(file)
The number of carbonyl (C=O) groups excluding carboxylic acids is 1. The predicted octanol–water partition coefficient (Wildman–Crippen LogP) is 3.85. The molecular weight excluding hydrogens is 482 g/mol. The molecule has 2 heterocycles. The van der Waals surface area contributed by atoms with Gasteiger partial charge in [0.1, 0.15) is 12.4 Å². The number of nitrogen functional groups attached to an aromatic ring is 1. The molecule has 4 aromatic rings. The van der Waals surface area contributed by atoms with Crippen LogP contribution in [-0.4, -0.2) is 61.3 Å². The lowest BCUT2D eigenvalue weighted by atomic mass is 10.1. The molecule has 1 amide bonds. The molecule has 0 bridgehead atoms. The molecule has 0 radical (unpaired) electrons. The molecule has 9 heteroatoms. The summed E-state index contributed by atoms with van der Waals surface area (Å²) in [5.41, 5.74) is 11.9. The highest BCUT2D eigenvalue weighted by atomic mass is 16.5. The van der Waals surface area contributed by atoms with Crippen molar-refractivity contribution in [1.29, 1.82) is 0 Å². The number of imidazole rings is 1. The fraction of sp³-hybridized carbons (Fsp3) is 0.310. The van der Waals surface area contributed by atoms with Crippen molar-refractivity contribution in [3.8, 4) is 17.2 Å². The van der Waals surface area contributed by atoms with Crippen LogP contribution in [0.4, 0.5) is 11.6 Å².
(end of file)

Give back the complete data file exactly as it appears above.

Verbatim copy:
The number of carbonyl (C=O) groups excluding carboxylic acids is 1. The predicted octanol–water partition coefficient (Wildman–Crippen LogP) is 3.85. The molecular weight excluding hydrogens is 482 g/mol. The molecule has 2 heterocycles. The van der Waals surface area contributed by atoms with Gasteiger partial charge in [0.1, 0.15) is 12.4 Å². The number of nitrogen functional groups attached to an aromatic ring is 1. The molecule has 4 aromatic rings. The van der Waals surface area contributed by atoms with Crippen LogP contribution in [-0.4, -0.2) is 61.3 Å². The lowest BCUT2D eigenvalue weighted by atomic mass is 10.1. The molecule has 1 amide bonds. The molecule has 0 bridgehead atoms. The molecule has 0 radical (unpaired) electrons. The molecule has 9 heteroatoms. The summed E-state index contributed by atoms with van der Waals surface area (Å²) in [5.41, 5.74) is 11.9. The highest BCUT2D eigenvalue weighted by atomic mass is 16.5. The van der Waals surface area contributed by atoms with Crippen molar-refractivity contribution in [1.29, 1.82) is 0 Å². The number of imidazole rings is 1. The fraction of sp³-hybridized carbons (Fsp3) is 0.310. The van der Waals surface area contributed by atoms with Crippen molar-refractivity contribution in [3.8, 4) is 17.2 Å². The van der Waals surface area contributed by atoms with Crippen LogP contribution in [0.4, 0.5) is 11.6 Å².